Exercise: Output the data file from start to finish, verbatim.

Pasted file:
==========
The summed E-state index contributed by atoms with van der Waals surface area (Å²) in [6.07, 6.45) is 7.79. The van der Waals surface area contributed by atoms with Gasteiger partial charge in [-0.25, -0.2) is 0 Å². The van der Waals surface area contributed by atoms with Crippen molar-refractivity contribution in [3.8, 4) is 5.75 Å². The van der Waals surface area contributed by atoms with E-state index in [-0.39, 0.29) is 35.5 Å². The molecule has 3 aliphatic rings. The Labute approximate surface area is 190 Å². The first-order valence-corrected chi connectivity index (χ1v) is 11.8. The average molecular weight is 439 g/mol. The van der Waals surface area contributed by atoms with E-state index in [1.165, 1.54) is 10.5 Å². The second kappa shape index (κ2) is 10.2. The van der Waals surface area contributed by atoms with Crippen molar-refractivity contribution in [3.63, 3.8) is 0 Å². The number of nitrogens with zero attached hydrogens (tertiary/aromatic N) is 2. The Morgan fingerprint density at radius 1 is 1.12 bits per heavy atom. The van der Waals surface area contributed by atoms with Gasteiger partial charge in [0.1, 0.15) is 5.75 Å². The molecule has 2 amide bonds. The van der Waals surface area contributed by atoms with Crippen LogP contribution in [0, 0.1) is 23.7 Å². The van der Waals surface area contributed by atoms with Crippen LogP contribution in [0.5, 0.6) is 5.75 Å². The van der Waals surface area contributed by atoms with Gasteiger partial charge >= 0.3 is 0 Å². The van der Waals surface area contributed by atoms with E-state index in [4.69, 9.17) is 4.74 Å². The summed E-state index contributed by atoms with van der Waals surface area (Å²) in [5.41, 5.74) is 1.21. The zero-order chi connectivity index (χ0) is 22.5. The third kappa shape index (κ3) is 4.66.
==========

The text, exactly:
The summed E-state index contributed by atoms with van der Waals surface area (Å²) in [6.07, 6.45) is 7.79. The van der Waals surface area contributed by atoms with Gasteiger partial charge in [-0.25, -0.2) is 0 Å². The van der Waals surface area contributed by atoms with Crippen molar-refractivity contribution in [3.8, 4) is 5.75 Å². The van der Waals surface area contributed by atoms with E-state index in [-0.39, 0.29) is 35.5 Å². The molecule has 3 aliphatic rings. The Labute approximate surface area is 190 Å². The first-order valence-corrected chi connectivity index (χ1v) is 11.8. The average molecular weight is 439 g/mol. The van der Waals surface area contributed by atoms with E-state index in [1.165, 1.54) is 10.5 Å². The second kappa shape index (κ2) is 10.2. The van der Waals surface area contributed by atoms with Crippen molar-refractivity contribution in [3.63, 3.8) is 0 Å². The number of nitrogens with zero attached hydrogens (tertiary/aromatic N) is 2. The Morgan fingerprint density at radius 1 is 1.12 bits per heavy atom. The van der Waals surface area contributed by atoms with Gasteiger partial charge in [0.1, 0.15) is 5.75 Å². The molecule has 2 amide bonds. The van der Waals surface area contributed by atoms with Crippen LogP contribution in [0, 0.1) is 23.7 Å². The van der Waals surface area contributed by atoms with Crippen LogP contribution in [0.5, 0.6) is 5.75 Å². The van der Waals surface area contributed by atoms with Gasteiger partial charge >= 0.3 is 0 Å². The van der Waals surface area contributed by atoms with E-state index in [4.69, 9.17) is 4.74 Å². The summed E-state index contributed by atoms with van der Waals surface area (Å²) in [5.41, 5.74) is 1.21. The zero-order chi connectivity index (χ0) is 22.5. The third kappa shape index (κ3) is 4.66.